I published many articles in high-impact journals including Nature Nanotechnology and co-authored three books. I was presenting our cutting-edge research at numerous international conferences in France, Italy, Spain, Switzerland, Belgium, China, UK, US and Mexico.

Enjoy living life to the full is my motto. In my spare time, I was hosting influential speakers in science, media, design and culture. I coordinated large-scale charity events to raise funds for the UNICEF, the Oxford Thinking Campaign and many others. I founded the Oxford University Fashion Association, danced for the varsity salsa team, rowed for my college, and was awarded a half-blues certificate for table tennis, highest honour for sportspeople at Oxford University.

Thanks to a Leverhulme Fellowship, I carried on my dream at Imperial College London, developing computer models for batteries and making breakthroughs in environmental and energy applications.

I became one of the youngest supervisors for doctoral and master students helping them to make wonderful discoveries using materials modelling.

Surprise invitations arrived for me to speak on climate change and green technology, at the Chatham House, Royal Institute of International Affairs, and to leaders from the European Parliament at the European Commission, Brussels. Then there are frequent interviews with international media such as the CNN.

A deep passion in inspiring the next generation to pursue science has risen in me. I want my voice to be heard, and research to be communicated to millions of people worldwide.

My dream of winning the esteemed media fellowship came true. I was the first non-native speaker ever awarded the fellowship amongst all the wonderfully talented dual-role scientists/communicators.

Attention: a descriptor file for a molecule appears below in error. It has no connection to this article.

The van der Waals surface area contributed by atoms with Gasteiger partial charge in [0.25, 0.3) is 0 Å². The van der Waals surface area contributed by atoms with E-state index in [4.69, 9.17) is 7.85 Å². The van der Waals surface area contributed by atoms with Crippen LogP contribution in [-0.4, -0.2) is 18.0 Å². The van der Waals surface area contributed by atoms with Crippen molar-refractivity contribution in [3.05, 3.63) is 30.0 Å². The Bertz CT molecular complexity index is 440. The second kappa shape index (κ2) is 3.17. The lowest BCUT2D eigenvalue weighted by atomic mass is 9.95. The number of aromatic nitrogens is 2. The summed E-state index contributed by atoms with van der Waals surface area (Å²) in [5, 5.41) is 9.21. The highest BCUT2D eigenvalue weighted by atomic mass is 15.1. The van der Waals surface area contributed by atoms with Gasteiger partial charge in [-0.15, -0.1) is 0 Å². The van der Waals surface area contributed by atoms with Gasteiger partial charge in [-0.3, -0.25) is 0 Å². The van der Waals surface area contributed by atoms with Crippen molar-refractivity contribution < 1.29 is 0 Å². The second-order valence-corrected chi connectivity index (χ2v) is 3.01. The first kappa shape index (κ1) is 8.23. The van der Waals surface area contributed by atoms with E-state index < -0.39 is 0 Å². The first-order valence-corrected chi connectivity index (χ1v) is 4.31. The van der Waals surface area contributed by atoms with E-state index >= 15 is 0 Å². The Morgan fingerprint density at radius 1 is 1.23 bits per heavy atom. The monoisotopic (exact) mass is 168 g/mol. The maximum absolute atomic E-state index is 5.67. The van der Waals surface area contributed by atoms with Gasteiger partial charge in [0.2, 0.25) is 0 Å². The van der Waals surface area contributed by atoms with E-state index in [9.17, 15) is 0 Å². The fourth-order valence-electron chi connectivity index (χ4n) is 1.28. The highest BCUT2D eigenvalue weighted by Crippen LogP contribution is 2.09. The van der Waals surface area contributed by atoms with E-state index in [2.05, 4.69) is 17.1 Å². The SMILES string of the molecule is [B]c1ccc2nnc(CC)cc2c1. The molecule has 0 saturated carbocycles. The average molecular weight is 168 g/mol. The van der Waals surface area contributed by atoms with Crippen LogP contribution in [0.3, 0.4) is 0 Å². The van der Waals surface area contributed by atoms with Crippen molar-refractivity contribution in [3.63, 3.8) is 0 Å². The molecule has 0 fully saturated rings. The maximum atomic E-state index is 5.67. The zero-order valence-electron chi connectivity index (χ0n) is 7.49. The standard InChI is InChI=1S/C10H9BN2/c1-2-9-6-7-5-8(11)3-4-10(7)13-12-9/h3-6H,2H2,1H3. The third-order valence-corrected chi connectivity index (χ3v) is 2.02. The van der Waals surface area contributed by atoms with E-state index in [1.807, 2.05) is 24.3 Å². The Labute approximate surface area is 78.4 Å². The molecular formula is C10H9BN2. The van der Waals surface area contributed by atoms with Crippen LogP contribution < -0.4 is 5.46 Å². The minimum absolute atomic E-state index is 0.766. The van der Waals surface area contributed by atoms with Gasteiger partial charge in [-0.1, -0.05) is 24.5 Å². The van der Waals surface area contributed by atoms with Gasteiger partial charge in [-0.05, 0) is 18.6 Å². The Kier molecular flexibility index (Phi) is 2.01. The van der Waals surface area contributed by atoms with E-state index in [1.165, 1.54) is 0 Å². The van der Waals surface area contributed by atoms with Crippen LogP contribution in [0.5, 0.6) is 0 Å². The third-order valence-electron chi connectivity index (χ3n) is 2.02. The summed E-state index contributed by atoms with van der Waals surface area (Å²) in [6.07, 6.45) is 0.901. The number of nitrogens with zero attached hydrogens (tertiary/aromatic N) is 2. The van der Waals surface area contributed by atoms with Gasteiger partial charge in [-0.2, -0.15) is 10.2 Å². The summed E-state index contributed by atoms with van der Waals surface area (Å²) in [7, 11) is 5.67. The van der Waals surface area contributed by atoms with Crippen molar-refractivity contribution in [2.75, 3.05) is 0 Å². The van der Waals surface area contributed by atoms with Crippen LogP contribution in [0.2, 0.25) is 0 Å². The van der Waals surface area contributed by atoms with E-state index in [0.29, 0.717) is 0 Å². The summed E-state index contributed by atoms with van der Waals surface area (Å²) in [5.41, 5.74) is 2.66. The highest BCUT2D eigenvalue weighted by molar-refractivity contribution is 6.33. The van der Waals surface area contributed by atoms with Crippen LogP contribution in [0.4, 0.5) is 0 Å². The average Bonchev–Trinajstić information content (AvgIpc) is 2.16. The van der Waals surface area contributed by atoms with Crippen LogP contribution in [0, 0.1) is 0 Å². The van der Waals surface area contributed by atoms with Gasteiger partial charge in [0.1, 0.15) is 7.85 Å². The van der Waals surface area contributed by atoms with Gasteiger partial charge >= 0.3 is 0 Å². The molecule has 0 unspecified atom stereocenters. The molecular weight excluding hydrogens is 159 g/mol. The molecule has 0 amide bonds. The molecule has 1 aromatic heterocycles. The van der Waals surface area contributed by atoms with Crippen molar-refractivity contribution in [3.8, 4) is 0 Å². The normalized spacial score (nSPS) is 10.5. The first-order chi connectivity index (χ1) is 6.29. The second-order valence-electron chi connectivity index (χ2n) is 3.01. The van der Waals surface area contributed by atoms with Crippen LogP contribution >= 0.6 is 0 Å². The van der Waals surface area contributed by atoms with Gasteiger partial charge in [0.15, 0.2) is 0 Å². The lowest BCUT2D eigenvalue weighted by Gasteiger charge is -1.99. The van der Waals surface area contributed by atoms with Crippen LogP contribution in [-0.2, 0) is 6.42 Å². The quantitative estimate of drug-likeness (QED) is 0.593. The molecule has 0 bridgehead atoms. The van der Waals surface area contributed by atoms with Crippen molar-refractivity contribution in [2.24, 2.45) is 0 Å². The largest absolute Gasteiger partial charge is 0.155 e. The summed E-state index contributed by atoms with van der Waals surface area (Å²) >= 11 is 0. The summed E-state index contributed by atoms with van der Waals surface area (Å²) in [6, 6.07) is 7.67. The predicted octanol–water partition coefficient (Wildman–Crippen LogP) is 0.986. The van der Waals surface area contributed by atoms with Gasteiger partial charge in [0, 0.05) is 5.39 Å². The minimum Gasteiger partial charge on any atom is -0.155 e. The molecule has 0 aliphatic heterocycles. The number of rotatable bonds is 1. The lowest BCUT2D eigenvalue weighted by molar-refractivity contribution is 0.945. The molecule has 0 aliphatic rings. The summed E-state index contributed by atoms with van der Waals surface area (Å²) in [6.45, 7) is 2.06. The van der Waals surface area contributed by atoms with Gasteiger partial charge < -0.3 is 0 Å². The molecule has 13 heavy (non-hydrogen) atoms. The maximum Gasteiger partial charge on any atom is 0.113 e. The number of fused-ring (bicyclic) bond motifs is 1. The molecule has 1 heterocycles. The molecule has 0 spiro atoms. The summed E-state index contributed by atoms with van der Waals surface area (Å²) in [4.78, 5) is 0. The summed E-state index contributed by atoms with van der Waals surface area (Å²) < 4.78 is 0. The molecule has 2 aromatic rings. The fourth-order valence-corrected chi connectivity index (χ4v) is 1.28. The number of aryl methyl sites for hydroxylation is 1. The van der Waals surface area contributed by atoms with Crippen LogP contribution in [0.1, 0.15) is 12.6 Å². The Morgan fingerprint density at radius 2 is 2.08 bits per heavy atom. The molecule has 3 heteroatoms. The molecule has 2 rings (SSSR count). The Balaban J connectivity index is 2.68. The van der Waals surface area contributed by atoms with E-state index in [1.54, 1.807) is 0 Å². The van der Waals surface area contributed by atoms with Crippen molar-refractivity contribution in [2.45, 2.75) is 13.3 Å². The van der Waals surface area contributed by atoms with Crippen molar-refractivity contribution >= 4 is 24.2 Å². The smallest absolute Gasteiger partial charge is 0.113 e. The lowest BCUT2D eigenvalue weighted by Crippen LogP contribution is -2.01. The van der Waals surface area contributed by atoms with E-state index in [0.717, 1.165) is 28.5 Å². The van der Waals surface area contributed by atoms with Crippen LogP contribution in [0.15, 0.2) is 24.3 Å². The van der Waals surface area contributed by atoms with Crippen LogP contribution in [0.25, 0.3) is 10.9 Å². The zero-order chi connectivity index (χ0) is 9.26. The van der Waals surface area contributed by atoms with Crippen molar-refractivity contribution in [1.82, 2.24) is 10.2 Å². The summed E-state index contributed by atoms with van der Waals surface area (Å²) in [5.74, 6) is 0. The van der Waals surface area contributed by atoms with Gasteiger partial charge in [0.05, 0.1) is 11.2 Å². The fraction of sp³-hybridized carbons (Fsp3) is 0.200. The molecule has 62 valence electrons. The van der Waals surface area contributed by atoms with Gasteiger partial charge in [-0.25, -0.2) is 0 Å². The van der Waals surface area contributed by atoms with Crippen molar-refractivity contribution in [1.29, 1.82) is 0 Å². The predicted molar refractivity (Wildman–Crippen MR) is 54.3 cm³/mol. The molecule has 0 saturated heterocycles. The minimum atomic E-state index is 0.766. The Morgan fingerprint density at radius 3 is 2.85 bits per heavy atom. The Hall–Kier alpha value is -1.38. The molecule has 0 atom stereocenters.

Since then, the Financial Times and Wired Magazine have given me the most fantastic platforms to communicate my ideas and promote culture, science, innovations, public health and policy to stakeholders and general public across the globe.

A few months ago I was invited to speak at the Womensphere Europe Summit at the BT centre at St. Paul's, as a practicing scientist and someone who leads a UK national organisation with a view to ensure that the UK remains at the forefront of computational research as well as offering an insight in media.

Amongst the many inspirational women leaders, there is my fellow panelist Pinky Lilani OBE, a vibrant role model and founder of the Woman of the Future awards, in association with Shell. Her simple, humorous yet profound success stories deeply touched me.

I am honoured to be shortlisted as a Women of the Future. Eleanor Roosevelt once says, "you must do the very thing you think you cannot do".

I wish all of you, women and men, of the future, dreaming the impossible, and making the impossible possible.

Ling Ge is shortlisted for the 2013 Women of the Future Awards.

For further information click here.

The awards ceremony will take place on Wednesday 13 November and is hosted by Real Business in association with Shell.